This is page 547 of the supplement to An Anglo-Saxon Dictionary by T. Northcote Toller (1921)

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HÍWISCLÍCE -- HLÆDER 547

ubi uocitatur aet Uddinge', ii. 330, 1), iii. 445, 22. On óðre healfe ánes híwisces, 435, 13. Ðis synt ðá landgemæ-acute;ro ðæs híwisces æt Winterburnan ... Ðis his ðæs híwisces landgemæ-acute;ro on Wiht (cf. duas mansas, unam mansam in Uecta Insula, aliam ... æt Uuinterburnan, ii. 299, 6-10), 431, 7-16. Æt hilcan híwisce, v. 147, 13. Oð ídel híwisce (land where no family was living? see first passage under ídel in Dict.) eásteweard, 319, 21. Geaf hé him týn híwisca (hída, v. l.) landes ... and æfter medmiclum fæce sealde him mynster þrítiges híwisca (hída, v. l.) donauit terram x familiarum ... et non multo post monasterium xxx familiarum, Bd. 5, 19; Sch. 662, 3-7. [O. Sax. híwiski: O. H. Ger. híwiski domus, familia.]

híwisclíce; adv. As forming part of a family or household :-- In ealdum tídum biscop mid his geférum ge eác abbud wunade mid munucum; hwæþere hié tó þæs biscopes scíre heówesclíce (hiów-, v. l.) belumpen a temporibus antiquis et episcopus cum clero et abbas solebat manere cum monachis; qui tamen et ipsi ad curam episcopi familiariter pertinerent, Bd. 4, 27; Sch. 517, 10. [Cf. O. H. Ger. híwisc-lih domesticus.]

-híwlæ-acute;can. v. ge-híwlæ-acute;can.

híwleás-ness. For 'deformitas, Som.' substitute :-- Híwleás (híwleásnes?, híwleást? Cf. híwlæ-acute;s-læ-acute;s, Hpt. Gl. 510, 7) deformatio, An. Ox. 4462.

híw-lic. Add: I. beautiful. In Lch. iii. 204, 8: 212, 6 the original Latin is formosam. II. of language, figurative :-- Híwlice &l-bar; þeáwlice spæ-acute;ce tropologiae, i. similitudinis &l-bar; figurati sermonis, Hpt. Gl. 432, 12.

híw-lic. For 'matronalis ... Lye' substitute: adj. Of a married woman :-- Þæ-acute;re híwlican matronalis (cf. (?) matronalis pudicitiae obliviscens, Ald. 59, 16), Wrt. Voc. ii. 55, 19. [O. H. Ger. híw-líh conjugalis.]

híw-ness (?), e; f. Beauty, fairness :-- Sindon óðre wíf ... heora líc bið on marmorstánes hwítnysse (híwnesse, v. l.) aliae sunt mulieres ... specioso corpore quasi marmore candido, Nar. 38, 10. v. híwe.

-híwodlíce. v. ge-híwodlíce.

híw-ræ-acute;den. Add: In Ps. L. the word is neuter :-- Híwræ-acute;den oððe híred familia, Wrt. Voc. i. 72, 28: ii. 147, 30. Híwhræ-acute;denne domui, 141, 75. I. a family, household of a private person :-- 'Ic hálsige ðé þæt eal mín híwræ-acute;den gefullod wurðe.' Hé nigontýne wera and wífa his híwisces gefullode, Hml. Th. i. 422, 21. Nime æ-acute;ghwylc híwræ-acute;den of æ-acute;lcum húse án lamb (cf. nyme æ-acute;lc mann án lamb tó his híwræ-acute;dene tollat unusquisque agnum per familias et domus suas, Ex. 12, 3), Angl. viii. 322, 6. Æ-acute;nne man ic ofslóh of þínre híwræ-acute;dene (cf. hýrman, 783), Hml. S. 31, 778. Híwræ-acute;denu familias, Ps. L. 106, 41. I a. the household of a great man :-- Þegnræ-acute;denne oððe híwræ-acute;denne clientele, Wrt. Voc. ii. 24, 44. Híwræ-acute;dene, Hpt. 31, 18, 504. II. a house, body of people living together with common interests and occupations, a religious house :-- Þæt heó sién þæ-acute;m biscope holde and þæ-acute;re heóræ-acute;dene æt Weogornaceastre, Cht. Th. 168, 24. ¶ in the gloss untrum híwræ-acute;den abbaso, Hpt. 31, 12, 275, abbaso = infirma domus, not infirmatorium as given by Migne. III. a house, family, tribe, nation :-- Ne eom ic ná ásend búton tó ðám sceápum Israhéla híwræ-acute;dene ðá þe losedon (ad oves quae perierunt domus Israhel, Mt. 15, 24), Hml. A. 69, 110. On útgange híwræ-acute;denes Jacóbe in exitu domus Jacob, Ps. L. 113, 1. Án esne of Leuies híwræ-acute;dene vir de domo Levi, Ex. 2, 1. Ealle hýwræ-acute;dena þeóda universae familiae gentium, Ps. L. 21, 28.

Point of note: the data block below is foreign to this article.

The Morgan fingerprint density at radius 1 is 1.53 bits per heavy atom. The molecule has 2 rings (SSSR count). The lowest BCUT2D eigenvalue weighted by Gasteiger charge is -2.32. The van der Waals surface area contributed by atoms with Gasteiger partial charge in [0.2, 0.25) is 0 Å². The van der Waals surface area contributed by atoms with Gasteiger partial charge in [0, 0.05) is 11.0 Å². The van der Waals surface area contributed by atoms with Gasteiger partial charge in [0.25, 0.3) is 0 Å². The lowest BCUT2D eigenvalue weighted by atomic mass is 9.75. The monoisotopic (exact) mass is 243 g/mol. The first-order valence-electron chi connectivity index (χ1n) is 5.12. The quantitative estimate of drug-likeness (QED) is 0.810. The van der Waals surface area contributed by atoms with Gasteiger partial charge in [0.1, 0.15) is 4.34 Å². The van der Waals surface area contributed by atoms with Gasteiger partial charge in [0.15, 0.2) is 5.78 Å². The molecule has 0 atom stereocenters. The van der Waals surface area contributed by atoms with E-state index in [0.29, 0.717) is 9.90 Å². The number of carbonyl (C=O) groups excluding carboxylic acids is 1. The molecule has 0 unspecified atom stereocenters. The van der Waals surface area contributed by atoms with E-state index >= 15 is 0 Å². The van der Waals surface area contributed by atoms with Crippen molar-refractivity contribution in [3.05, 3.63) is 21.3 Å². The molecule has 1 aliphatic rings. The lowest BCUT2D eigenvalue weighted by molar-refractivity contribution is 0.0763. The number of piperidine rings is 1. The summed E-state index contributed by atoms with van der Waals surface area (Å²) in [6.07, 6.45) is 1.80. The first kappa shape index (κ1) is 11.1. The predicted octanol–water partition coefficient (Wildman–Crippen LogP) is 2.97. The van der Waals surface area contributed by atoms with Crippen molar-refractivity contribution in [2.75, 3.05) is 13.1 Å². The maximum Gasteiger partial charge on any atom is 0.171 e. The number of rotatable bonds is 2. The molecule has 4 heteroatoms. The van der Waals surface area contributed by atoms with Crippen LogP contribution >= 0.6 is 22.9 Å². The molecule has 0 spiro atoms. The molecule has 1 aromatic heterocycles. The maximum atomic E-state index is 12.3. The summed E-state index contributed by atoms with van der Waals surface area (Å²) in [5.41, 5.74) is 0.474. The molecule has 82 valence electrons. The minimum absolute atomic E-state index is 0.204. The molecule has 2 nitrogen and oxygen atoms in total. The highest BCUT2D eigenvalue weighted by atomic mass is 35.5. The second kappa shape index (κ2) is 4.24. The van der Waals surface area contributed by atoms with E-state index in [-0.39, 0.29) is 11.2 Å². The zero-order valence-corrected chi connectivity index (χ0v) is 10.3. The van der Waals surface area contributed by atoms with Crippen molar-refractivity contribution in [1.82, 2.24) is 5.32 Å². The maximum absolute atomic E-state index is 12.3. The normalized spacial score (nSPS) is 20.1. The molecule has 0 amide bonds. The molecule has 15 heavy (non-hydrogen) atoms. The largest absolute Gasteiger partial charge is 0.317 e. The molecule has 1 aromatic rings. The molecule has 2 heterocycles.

híw-scipe. Add: I. a house, family :-- On eardungstówe húses &l-bar; híwscipes mínes in tabernaculo domus meae, Ps. L. 131, 3. Wæs sum híwscipes man erat quidam vir paterfamilias, Guth. Gr. 172, 1. II. a hide of land. v. híwisc; II :-- Hé geann þæs landes æt Sandforda in tó þám mynstre ... and ánes híwscypes hé geann Godríce þæ-acute;rof, Cht. Crw. 23, 4.

híwung. Add :-- Figmenta, i. plasmatio, mendacia híwunga, Wrt. Voc. ii. 148, 78. I. shaping, forming of material :-- Adam lifde æfter þæ-acute;re menniscan híwunge .dcccc. wintra and þrittig wintra; and þé sexteoþegan geáre fram his híwunge hé gegylte, Angl. xi. 1, 13-16. II. shape of a material object, frame, make, constitution :-- Hé sylf oncneów híwunga &l-bar; gescapennysse (figmentum) úre, Ps. L. 102, 14. II a. shape, form, species, kind of non-material object :-- Nis nán ásecgendlic oððe unásecgendlic fracodlicnysse híwung þæs ic ne sih tihtende and læ-acute;rende, Hml. S. 23. 5, 383. III. transformation, taking of another shape :-- Hí woldon mid heora híwunge (the taking by evil spirits of the figures of various animals) þæs hálgan weres mód áwendan, Guth. Gr. 139, 10. IV. an illusory shape, deceptive appearance :-- Galdra híwung litigum híwunge híwedan fordwán pr&e-hook;strigiarum scena (i. umbra) (quam) callido fantasmate (falsi nebulones) schematizarunt ... disparuit, An. Ox. 4057. Smeágende hwæðre hit gást wæ-acute;re þæt þæ-acute;r mid hwylcere híwunga gebæ-acute;de hí putans ne spiritus esset, qui se fingeret orare, Hml. S. 23 b, 281. V. pretending to do what is not really done :-- Ðá bæ-acute;don hí ... þ-bar; ... hé dyde swilce hé æ-acute;te ... and swá mid ðæ-acute;re híwunge him sylfum geburge. Ðá cwæð hé: 'Ic eom eald tó híwigenne ... bið mín híwung þám geongum tó forwyrde, Hml. S. 25, 90-97. V a. a pretence, trick :-- Heówunga praestigias, An. Ox. 2238. VI. pretending to be what one is not, simulation :-- Æ-acute;lc híwung is antsæ-acute;te Gode, Hml. S. 12, 246. Hé wiste þ-bar; hé mid feóndlicum cræfte ne mihte bedydrian Martines gesihðe ... wæs ðá geswutelod his híwung, 31, 827. Wæ-acute;ron óþre gedwolan Antecrístes lima, mid árleásra híwunge, 832. Hú hé árásode þá híwunge Totillan de simulatione Totilae deprehensa, Gr. D. 130, 13. Se deófol gedéð þ-bar; se man þurh lícetende híwunge déð, swylce hé andgytful sý, þe lytel can tó geráde, Wlfst. 53, 4. Þurh leáse híwunge, 8. VI a. pretence of piety or goodness, hypocrisy :-- Hí sceolon habban eáðmódnysse on heora æðelum þeáwum mid nánre híwunge, Hml. A. 39, 385. Manega geleáfan Crístes ná lufiað, ac þæne þurh leáse híwunge gehealdan hí gehíwiað multi fidem Christi non amant, sed eandem per hypochrisin tenere se simulant, Scint. 129, 12. VII. of speech, (1) false speech, fiction :-- Híwung oððe leásspel figmentum, Wrt. Voc. ii. 34, 43. Híwungum commentis (haereticorum lenocinantibus illectus), An. Ox. 2911. Híwunga frivola (falsitatis vaticinantem), 1929. (2) speech in which the apparent meaning is not the real, irony :-- Hironiam þurh smicernesse and híwunge, Wrt. Voc. ii. 42, 54. v. frum-, ge-híwung.